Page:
So it was fascinating to sift through the responses Golf Digest got when it asked, via Twitter and Facebook, the following question:
Let's say you're playing against a woman who has the same handicap as you do. If money is on the line, should she play from your tees?— Golf Digest (@GolfDigestMag) June 5, 2012
Let’s begin with the kinds of answers that made me furrow my eyebrows:
Bobby isn’t the only guy who played the "equality" card. Sure, “equality” would hold true if the woman regularly records her handicap from the same tees as her competitor. Otherwise, playing the same tees is far from equal.
Jen explains it nicely:
@GolfDigestMag Anyone who understands handicapping knows you determine COURSE handicap based on the tees you play.— Jen Kuntz (@jmkgolfnut) June 5, 2012
Thanks, Jen. My eyebrows are back in place. On the other end of the spectrum were guys who demanded that women play from “women's” tees.
@GolfDigestMag No, she's a woman. She goes from the women's tee box.— zach moore (@thefifthscallop) June 5, 2012
Please know, Zachery, that there’s no such thing as “women's” tees. Tee boxes are created to accommodate golfers of various playing abilities, not golfers of different genders. Indeed, I’ve played with many men who’d be far better off if they teed it up from the forward tees. Just saying.
Other guys decided to “chivalrously” respond to Golf Digest.
@GolfDigestMagHer option. I'm a gentleman. And if she picks the short tees it gives me a good excuse if I lose.— The One Swing (@The_LOTL) June 5, 2012
Thanks, One Swing, but chivalry plays no part in determining the right tee box. While she should never have to play from any yardage that extends beyond her comfort zone, she shouldn’t milk the system by choosing a tee box that make the course much too short.
Lastly, a migraine-inducing response:
Dee Mike Carbone, via Facebook: "Depends on her size, is she a burly girl?"
Dee, size doesn’t matter. Really, it doesn’t.
Guys, if you have such an issue playing against us from different tee boxes, I’d welcome a unique challenge: come up to our tees. C’mon, I dare you.
@GolfDigestMag When designing a course what is your thought process? To encourage or discourage the average handicapper?— John Coronado III (@johnciii) May 31, 2012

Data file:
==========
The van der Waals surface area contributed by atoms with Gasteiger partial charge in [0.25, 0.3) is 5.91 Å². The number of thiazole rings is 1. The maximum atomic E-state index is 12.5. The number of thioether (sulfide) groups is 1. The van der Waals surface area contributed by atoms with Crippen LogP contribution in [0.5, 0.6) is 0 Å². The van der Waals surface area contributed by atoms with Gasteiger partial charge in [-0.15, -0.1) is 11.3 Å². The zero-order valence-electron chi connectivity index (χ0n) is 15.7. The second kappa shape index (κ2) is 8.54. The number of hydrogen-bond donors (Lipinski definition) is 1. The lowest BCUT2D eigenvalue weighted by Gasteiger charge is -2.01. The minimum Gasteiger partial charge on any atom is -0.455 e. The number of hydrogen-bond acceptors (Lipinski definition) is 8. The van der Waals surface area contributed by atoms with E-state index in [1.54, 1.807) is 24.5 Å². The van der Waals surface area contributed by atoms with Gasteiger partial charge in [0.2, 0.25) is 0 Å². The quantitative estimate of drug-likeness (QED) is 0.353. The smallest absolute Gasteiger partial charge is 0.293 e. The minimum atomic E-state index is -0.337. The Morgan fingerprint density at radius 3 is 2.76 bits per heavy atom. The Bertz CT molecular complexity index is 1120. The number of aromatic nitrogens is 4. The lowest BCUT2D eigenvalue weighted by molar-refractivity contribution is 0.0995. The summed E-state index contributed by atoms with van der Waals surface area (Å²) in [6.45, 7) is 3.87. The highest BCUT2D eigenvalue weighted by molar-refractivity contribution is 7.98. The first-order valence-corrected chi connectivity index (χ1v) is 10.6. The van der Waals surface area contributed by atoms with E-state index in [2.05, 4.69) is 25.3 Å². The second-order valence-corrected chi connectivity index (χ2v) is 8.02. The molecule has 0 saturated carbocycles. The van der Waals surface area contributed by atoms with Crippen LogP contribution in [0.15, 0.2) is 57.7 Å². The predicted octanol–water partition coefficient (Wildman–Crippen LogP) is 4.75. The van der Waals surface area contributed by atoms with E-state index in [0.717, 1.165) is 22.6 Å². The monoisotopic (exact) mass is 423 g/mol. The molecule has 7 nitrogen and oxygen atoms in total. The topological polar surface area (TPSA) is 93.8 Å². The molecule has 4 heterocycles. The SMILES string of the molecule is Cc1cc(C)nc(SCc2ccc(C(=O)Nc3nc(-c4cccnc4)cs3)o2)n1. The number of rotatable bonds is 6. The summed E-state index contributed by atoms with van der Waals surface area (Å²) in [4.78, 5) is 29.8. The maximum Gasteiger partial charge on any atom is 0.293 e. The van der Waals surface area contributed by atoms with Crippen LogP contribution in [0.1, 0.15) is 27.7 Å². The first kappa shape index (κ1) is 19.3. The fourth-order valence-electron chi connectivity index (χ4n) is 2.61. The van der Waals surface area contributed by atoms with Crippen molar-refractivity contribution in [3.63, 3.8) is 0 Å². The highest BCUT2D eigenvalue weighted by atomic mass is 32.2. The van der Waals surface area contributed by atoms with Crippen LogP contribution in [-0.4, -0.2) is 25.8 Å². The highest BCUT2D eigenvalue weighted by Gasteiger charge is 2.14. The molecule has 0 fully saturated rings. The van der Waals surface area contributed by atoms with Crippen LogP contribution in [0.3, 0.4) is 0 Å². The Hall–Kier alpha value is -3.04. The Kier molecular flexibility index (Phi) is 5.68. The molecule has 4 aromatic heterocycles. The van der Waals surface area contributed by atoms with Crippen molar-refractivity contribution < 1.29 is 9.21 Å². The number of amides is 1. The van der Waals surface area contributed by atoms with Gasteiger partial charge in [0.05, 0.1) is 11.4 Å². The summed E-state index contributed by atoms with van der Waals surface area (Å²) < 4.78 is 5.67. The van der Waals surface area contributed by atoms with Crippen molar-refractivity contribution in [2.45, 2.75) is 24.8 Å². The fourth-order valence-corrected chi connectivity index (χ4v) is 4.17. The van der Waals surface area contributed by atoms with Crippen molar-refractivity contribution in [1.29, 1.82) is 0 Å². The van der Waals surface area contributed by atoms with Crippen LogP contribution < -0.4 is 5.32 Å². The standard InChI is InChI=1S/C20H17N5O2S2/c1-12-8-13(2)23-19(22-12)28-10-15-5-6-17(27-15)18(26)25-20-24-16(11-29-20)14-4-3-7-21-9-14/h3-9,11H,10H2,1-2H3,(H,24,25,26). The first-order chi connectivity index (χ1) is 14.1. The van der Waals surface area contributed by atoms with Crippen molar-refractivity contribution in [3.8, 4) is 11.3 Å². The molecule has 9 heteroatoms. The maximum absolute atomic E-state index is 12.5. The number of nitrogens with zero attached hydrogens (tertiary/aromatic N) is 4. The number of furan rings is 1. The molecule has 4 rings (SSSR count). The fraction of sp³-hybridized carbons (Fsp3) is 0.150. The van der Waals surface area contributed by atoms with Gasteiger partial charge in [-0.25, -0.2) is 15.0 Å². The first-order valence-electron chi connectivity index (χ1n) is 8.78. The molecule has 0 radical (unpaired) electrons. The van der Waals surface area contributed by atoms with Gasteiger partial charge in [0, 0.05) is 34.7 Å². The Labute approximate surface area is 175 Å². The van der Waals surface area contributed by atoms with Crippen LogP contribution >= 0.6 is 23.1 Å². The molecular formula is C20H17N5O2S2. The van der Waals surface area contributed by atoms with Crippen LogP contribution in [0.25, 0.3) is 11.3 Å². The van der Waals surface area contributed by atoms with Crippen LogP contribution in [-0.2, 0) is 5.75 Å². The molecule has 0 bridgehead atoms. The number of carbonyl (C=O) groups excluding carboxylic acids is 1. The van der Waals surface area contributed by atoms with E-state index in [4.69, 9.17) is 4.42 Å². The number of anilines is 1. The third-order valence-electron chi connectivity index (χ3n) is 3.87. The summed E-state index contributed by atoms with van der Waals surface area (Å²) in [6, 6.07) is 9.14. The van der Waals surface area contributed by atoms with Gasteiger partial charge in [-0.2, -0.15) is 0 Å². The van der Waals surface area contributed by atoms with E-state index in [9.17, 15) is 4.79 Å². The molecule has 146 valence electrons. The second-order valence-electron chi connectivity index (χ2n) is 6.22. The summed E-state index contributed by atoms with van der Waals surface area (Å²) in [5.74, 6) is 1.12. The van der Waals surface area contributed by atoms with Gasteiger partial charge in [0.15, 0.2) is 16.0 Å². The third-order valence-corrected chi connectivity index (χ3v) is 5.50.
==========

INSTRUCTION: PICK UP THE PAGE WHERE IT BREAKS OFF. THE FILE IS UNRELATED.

JACK: Actually, John, all of our design strategy begins with the average player. Recent studies suggest that less than two percent of golf is played from the back tees. So why wouldn’t you design for the 98 percent of those playing the golf course? My philosophy has always been to give golfers room off the tee, and then put a premium on the second shot and around the greens.
Early in my design career, I was often contracted by a developer who wanted me to design a championship golf course that could one day host a Tour event or even a major championship. So that was my directive. But at that time, there wasn’t as significant a disparity between the best players in the world and the average player. Today, equipment has created a game played by the touring professionals that the average player can’t relate to. So when we approach a design project, we focus on creating a course that the average player will find enjoyable, memorable and challenging. Then we go back to find the tees where the big-hitters or gorillas can play from.
@GolfDigestMag What are your top three tips for putting? (You're a crazy good putter!!— Josh Beams (@JoshBeams) June 1, 2012
JACK: The other day at the Memorial Tournament, I was talking to Jaime Diaz of Golf Digest about the very topic of putting. Without a good setup, you haven’t got a chance, and there are three basic setup fundamentals that are important to putting.